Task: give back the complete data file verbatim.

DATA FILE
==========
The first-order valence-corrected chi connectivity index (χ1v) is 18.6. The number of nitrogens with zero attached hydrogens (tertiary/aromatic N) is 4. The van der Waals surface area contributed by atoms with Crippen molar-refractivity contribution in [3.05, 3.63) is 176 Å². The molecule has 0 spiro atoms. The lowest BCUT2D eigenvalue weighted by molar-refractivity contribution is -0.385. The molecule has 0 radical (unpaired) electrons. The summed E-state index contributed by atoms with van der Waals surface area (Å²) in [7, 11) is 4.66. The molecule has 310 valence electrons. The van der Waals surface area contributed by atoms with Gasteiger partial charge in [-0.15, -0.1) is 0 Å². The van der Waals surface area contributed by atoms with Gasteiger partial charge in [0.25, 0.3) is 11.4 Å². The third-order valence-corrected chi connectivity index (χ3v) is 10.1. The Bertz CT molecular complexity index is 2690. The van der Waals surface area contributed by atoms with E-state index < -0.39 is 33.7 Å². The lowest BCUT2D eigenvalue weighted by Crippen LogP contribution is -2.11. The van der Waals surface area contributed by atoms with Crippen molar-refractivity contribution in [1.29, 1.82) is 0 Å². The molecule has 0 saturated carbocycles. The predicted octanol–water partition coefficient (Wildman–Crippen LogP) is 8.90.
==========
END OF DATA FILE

The first-order valence-corrected chi connectivity index (χ1v) is 18.6. The number of nitrogens with zero attached hydrogens (tertiary/aromatic N) is 4. The van der Waals surface area contributed by atoms with Crippen molar-refractivity contribution in [3.05, 3.63) is 176 Å². The molecule has 0 spiro atoms. The lowest BCUT2D eigenvalue weighted by molar-refractivity contribution is -0.385. The molecule has 0 radical (unpaired) electrons. The summed E-state index contributed by atoms with van der Waals surface area (Å²) in [7, 11) is 4.66. The molecule has 310 valence electrons. The van der Waals surface area contributed by atoms with Gasteiger partial charge in [-0.15, -0.1) is 0 Å². The van der Waals surface area contributed by atoms with Gasteiger partial charge in [0.25, 0.3) is 11.4 Å². The third-order valence-corrected chi connectivity index (χ3v) is 10.1. The Bertz CT molecular complexity index is 2690. The van der Waals surface area contributed by atoms with E-state index < -0.39 is 33.7 Å². The lowest BCUT2D eigenvalue weighted by Crippen LogP contribution is -2.11. The van der Waals surface area contributed by atoms with Crippen molar-refractivity contribution in [1.29, 1.82) is 0 Å². The molecule has 0 saturated carbocycles. The predicted octanol–water partition coefficient (Wildman–Crippen LogP) is 8.90.